Keeping People Engaged Online

One question I keep hearing is “How do we keep people engaged when they’re watching online?” The assumption here is that because we’re all stuck at home—and we’re watching online—we’re more easily distracted. While there is some truth to this, I want to start by asking this question: how do you normally keep people engaged?

If you’re assuming that people are engaged with your service simply because they’re in the same room as you—and therefore, because they’re not in the same room with you, they’re not as involved—you’re sorely mistaken. You have to work to keep people’s attention—at home or in the sanctuary.

It’s true

But enough of that soapbox. I do believe that distractions are easier when we’re at home and watching online. Home is comfortable, kids are crazier, and the kitchen is stocked and just a few steps away. So instead of trying to force our traditional Sunday worship into a new space, why don’t we rethink this time together for this new paradigm?

The new normal

I agree that providing a time on Sunday morning with video of the preacher or worship team provides a sense of normalcy in a world of chaos. We all want that right now.

But let’s be real here—any sense of normal that you’re portraying to a camera is not normal. Preaching to an empty room is unusual. Speaking directly to a camera is not the way things are meant to be. It’s okay to live into the reality that things are not normal, things are not the way they are meant to be—yet God is still at work in the mess. Instead of pretending things are normal, embrace that they’re different.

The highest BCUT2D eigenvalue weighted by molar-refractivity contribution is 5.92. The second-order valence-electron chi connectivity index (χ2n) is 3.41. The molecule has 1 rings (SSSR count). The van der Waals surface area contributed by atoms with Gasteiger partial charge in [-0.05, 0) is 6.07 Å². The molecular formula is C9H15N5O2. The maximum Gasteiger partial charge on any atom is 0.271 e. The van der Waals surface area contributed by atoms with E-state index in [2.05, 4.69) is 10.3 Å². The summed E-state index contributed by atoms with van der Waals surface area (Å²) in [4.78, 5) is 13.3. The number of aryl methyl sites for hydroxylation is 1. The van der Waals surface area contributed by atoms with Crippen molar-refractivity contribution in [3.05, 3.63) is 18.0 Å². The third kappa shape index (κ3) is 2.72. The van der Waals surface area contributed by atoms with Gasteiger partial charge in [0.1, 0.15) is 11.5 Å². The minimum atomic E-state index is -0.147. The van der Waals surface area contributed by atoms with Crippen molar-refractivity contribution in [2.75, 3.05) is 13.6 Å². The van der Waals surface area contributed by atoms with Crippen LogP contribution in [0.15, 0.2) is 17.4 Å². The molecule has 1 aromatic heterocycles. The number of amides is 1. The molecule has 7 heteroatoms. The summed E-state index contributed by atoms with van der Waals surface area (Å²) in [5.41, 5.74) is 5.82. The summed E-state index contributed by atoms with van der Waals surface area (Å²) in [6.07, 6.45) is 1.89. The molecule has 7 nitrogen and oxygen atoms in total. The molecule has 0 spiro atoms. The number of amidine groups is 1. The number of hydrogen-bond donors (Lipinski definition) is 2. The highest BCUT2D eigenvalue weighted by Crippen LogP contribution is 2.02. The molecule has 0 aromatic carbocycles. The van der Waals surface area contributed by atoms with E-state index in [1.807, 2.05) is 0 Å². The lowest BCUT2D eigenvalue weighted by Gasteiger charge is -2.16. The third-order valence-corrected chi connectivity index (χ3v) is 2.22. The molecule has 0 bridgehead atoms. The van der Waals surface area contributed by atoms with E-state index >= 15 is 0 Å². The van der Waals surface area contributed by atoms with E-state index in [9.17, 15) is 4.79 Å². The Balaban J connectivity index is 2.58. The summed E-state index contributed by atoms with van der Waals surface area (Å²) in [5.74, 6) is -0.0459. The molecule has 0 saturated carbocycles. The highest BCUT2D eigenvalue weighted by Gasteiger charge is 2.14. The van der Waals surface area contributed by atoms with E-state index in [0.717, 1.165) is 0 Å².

Time to adapt

Everything in our world is changing (or has changed). So when the church maintains the status quo of meeting for a 75-minute block of time between the hours of 10 am and noon on Sunday morning, is the church creating a sense of normalcy, or is the church refusing to adapt? I’m not sure. But I think it’s time for us to adapt to our changing climate.

More than simply embracing the change and awkwardness of creating a worship service without the people in the same room, it’s okay to adapt your church services to meet the needs of people right now. Shorter is probably better. People are not singing along with 7 worship songs, no matter how awesome your praise band is. Kids are not sitting down for your children’s message 23 minutes into the service just because that’s when you’ve always done the children’s message. Streamline your service to something you know people will engage with.

Take a cue from television

The average television show is 22 minutes long. The average movie length is 96 minutes. And right now, people are watching tons of 22-minute episodes and catching up on all those 96-minute movies they’ve been meaning to watch. So what’s the difference between those forms of entertainment and regular church services? Well, lots, but one thing is that we’re able to watch when we want.

People are cutting the cord from traditional cable at alarming rates. Partly because of prices but also because our watching habits have changed in recent years. Most things we watch on TV are DVR’d or streamed instead of live on TV.

So while we may be binge-watching 22-minute episodes of The Office or watching 7 hours of Lord of the Rings, we’re watching them on our time. Another thing our churches can do to keep people engaged is to allow people to stream the service when it’s convenient for them.

Keep them engaged by engaging with them

Your worship services don’t have to be a preacher preaching for 35 minutes while the congregation remains silent (okay, except for the occasional Amen from Bill in the 3rd to back row). Now that we’re all online together, engage with people! Ask questions in the chat feature. Take a poll. Create avenues for two-way communication. You can keep people engaged when you engage directly with them.

You want your worship services to keep people engaged? Stop pretending everything is normal. Adapt your service to the changing needs of your people. Encourage people to watch when it works best for them. And engage with them.

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